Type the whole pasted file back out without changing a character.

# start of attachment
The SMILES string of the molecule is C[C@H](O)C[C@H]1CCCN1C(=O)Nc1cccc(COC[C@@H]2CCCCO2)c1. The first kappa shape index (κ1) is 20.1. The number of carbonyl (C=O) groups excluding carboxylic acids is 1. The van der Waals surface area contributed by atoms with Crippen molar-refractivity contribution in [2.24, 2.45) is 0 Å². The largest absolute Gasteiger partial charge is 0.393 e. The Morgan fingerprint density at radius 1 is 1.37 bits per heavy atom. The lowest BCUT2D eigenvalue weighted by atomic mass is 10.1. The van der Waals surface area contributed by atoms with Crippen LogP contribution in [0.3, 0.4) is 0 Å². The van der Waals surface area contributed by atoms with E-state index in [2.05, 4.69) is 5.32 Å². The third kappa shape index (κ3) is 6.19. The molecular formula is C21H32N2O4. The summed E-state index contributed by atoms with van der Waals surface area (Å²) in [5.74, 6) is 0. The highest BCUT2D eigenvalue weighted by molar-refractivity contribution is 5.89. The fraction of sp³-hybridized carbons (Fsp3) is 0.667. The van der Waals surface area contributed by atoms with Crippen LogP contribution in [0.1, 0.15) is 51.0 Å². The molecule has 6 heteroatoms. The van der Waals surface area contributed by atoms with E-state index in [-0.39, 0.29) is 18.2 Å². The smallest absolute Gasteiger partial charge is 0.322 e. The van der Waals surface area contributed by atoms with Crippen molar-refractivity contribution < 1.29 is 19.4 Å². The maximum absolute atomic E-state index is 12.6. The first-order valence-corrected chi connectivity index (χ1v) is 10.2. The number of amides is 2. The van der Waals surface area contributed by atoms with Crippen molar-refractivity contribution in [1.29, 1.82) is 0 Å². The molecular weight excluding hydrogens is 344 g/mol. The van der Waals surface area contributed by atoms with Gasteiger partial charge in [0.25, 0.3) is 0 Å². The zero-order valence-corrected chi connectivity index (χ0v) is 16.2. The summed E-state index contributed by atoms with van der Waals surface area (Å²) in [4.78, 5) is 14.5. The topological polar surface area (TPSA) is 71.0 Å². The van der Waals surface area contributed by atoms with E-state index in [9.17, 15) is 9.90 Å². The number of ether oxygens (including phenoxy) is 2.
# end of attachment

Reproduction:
The SMILES string of the molecule is C[C@H](O)C[C@H]1CCCN1C(=O)Nc1cccc(COC[C@@H]2CCCCO2)c1. The first kappa shape index (κ1) is 20.1. The number of carbonyl (C=O) groups excluding carboxylic acids is 1. The van der Waals surface area contributed by atoms with Crippen molar-refractivity contribution in [2.24, 2.45) is 0 Å². The largest absolute Gasteiger partial charge is 0.393 e. The Morgan fingerprint density at radius 1 is 1.37 bits per heavy atom. The lowest BCUT2D eigenvalue weighted by atomic mass is 10.1. The van der Waals surface area contributed by atoms with Crippen LogP contribution in [0.3, 0.4) is 0 Å². The van der Waals surface area contributed by atoms with E-state index in [2.05, 4.69) is 5.32 Å². The third kappa shape index (κ3) is 6.19. The molecular formula is C21H32N2O4. The summed E-state index contributed by atoms with van der Waals surface area (Å²) in [5.74, 6) is 0. The highest BCUT2D eigenvalue weighted by molar-refractivity contribution is 5.89. The fraction of sp³-hybridized carbons (Fsp3) is 0.667. The van der Waals surface area contributed by atoms with Crippen LogP contribution in [0.1, 0.15) is 51.0 Å². The molecule has 6 heteroatoms. The van der Waals surface area contributed by atoms with E-state index in [-0.39, 0.29) is 18.2 Å². The smallest absolute Gasteiger partial charge is 0.322 e. The van der Waals surface area contributed by atoms with Crippen molar-refractivity contribution < 1.29 is 19.4 Å². The maximum absolute atomic E-state index is 12.6. The first-order valence-corrected chi connectivity index (χ1v) is 10.2. The number of amides is 2. The van der Waals surface area contributed by atoms with Crippen molar-refractivity contribution in [1.29, 1.82) is 0 Å². The molecular weight excluding hydrogens is 344 g/mol. The van der Waals surface area contributed by atoms with Gasteiger partial charge in [0.25, 0.3) is 0 Å². The zero-order valence-corrected chi connectivity index (χ0v) is 16.2. The summed E-state index contributed by atoms with van der Waals surface area (Å²) in [4.78, 5) is 14.5. The topological polar surface area (TPSA) is 71.0 Å². The van der Waals surface area contributed by atoms with E-state index in [9.17, 15) is 9.90 Å². The number of ether oxygens (including phenoxy) is 2.